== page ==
Candidate’s Victor Ponta rhetoric of campaign re-launched the national unity theme. It is suggested to us that after a century of national unitary state, the Romanians are more disunited than ever. It’s not a new remark, some have suggested it over time that Romanians obsession for unity – in the sense of ethnic homogeneity – denotes the vulnerability of a too artificial state, too primarily due to sharp cultural differences between regions. Even the press these days reinforces the impression of significant divergences detailing regionally the vote of the successive post-communist elections, the resulting image being one of more Romanians, each of them with other desired president .
Rhetoric of the current premier team does not refer to a geo-cultural unification. In fact, Romanians social-democrats were among the most efficient gravediggers of regionalism – understood as a stream to stimulate development resources from political and regional cultural identities.
The latest proof is really inefficient legacy of one of the favorites to prime minister office (in the case of the current PM electoral victory), commissioned in recent years just with a regionalist reform delayed by a quarter of a century. The only social-democrat leader concerned with the regionalist politics was former Minister Vasile D‚ncu, which tested at a time, together with Ioan Rus, reactions to a political manifesto of such a bill.
Otherwise, there was no question of a balance between the different regional traditions, but it was invoked the myth of a strong unity itself. Social-democrat regime was, in fact, a special combination of centralism and neo-feudalism system, of policies targeted indiscriminately and with carelessly adaptations, doubled by the reactionary spirit of regional political dynamics, dominated discretionary by so-called ìlocal baronsî. îUnityî has meant from the party’s political perspective, the perpetuation of an arrogant political caste, with mechanisms of selection inevitably corrupting and a complicated specific system of dualities.
But to what kind of division is then the reference made ? Obviously it’s denying the political heritage of Traian Basescu (who, incidentally, will not participate in this election).He would have been the great ‘divisive`, he who has cultivated a widespread conflict, perversely implementing the îdivide et imperaî principle. We must recognize that it’s a well-targeted criticism. President Basescu wanted a big presidential party, a project that ultimately failed, but that put him in conflict with all, conflict originally based on popularity. He attacked the political class in corpore, ridiculed the parliamentary institution, has caused significant splits in all parties. In short, a truly sterile and permanent conflict state. But it’s hilarious to say that Victor Ponta is the athlete of consensus.
He inherited a party quite exhausted, with the former leaders scared of the past and fear of the prison, with new figures more than mediocre, a party that survives more because of its identity of single serious representative of the left than due to innovation or ideological re launch. A party that came to power because of the social traumas accumulated after austerity imposed by the predecessors to decline Basescu’s era.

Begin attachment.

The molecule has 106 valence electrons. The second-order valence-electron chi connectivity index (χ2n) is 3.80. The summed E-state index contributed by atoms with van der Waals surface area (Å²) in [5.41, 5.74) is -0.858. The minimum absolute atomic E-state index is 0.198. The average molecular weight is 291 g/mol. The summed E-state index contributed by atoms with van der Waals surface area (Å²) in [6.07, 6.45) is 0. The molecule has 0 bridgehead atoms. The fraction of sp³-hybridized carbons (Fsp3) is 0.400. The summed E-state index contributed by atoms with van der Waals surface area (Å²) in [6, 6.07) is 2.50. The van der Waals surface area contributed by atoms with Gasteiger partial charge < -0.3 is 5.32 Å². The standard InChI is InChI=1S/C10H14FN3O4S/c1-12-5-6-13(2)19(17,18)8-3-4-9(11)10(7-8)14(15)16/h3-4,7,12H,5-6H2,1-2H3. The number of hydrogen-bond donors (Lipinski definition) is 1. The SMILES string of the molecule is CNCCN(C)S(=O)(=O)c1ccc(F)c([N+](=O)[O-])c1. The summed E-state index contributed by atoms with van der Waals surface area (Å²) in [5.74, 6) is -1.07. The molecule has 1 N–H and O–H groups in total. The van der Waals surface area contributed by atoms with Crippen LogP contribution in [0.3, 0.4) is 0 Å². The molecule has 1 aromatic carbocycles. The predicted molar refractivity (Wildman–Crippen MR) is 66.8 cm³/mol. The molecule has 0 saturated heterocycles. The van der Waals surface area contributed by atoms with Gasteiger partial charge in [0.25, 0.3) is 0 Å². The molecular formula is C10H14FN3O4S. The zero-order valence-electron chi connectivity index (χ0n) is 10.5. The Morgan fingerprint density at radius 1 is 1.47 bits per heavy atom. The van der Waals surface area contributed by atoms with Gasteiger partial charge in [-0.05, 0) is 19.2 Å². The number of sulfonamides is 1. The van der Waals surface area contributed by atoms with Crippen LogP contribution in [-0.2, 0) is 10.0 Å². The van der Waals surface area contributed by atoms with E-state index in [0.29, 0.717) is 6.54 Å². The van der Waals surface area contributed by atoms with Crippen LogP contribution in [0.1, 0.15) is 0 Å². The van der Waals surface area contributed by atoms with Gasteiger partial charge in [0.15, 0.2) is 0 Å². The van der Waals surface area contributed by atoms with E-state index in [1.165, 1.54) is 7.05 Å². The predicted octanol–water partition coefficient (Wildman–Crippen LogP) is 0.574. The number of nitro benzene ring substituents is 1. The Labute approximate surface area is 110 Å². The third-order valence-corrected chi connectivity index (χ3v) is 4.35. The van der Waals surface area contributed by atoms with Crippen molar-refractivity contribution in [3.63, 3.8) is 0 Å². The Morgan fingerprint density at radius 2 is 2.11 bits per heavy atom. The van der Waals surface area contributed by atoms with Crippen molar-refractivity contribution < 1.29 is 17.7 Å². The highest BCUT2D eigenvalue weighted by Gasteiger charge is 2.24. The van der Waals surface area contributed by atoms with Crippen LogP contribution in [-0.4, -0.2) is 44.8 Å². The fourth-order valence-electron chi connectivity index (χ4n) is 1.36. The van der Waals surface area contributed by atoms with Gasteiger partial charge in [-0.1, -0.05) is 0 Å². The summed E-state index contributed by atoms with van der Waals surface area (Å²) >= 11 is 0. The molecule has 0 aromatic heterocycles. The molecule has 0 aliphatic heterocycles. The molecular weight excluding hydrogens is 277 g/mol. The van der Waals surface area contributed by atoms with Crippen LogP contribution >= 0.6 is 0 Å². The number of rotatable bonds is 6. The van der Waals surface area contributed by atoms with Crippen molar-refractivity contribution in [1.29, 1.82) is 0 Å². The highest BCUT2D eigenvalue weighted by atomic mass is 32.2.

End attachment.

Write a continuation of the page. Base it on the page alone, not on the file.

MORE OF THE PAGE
But the rhetorical call to ìthe greater unityî recalls an older electoral trick, the one with that helped Ion Iliescu to be promoted as a president more protective and paternalistic, at the antipode of those leaders willing to make discriminatory experiments.
In fact, the default message would be: everyone would benefit from such a president. A demagogic message, obviously. With so much as political realism presumes the acceptance of the conflicts condition as inherent. But not all confrontations are equivalent. Some are invented in the laboratory, others occur uncontrollably, but the most can be channeled in one direction or another. In fact, the political talent expresses itself, decisively, also with the ability to capitalize creatively a conflict. Invoking the conflicts resolution is just an ordinary anesthetic used through speculation of undefined fears.
Another rhetorical artifice is also to recall the ìpride of being Romanianî. But social-democrats have not been remarked over time, for example, with very strong positions in the EU, as did other members, still new. Why Romanians are a voice so little heard? Among those put at the corner by Victor Ponta’s current rhetoric are those Romanians not so ìgoodî those who rather preferred to criticize (or just to relativize) the country and the people than to exalt its qualities and importance.
In fact, just contradicting the strong cultural identity, some Romanians have managed to impose themselves in globalized culture today. But Victor Ponta rhetoricians prefer to win rural voters – proof and folk-inspired decorative graphics on some of the posters – and also the votes of the ìproletarianî class who is disappointed by fluctuations in availability of the West to accept them on its labor market. Only they are sensitive to the obsolete paradigm of national pride as effective economic engine.
If we are lucid, we rather observer how the Romanian social-democrats have promoted a brutal discrimination: first they were reactionaries, causing the first post-communist migration big wave (also due to miners’ violence used by the than rulers as popular militias against the opposition); they have cultivated an extreme system of politicization of society, artificially controlling the social dynamics; they promoted a nationalism that made responsible, in turn, the students, the capitalists, the intellectuals, the immigrants, etc.
Victor Ponta is just a trivial ìwolf in a sheep clothesî, an alleged anti-conflict consensualist.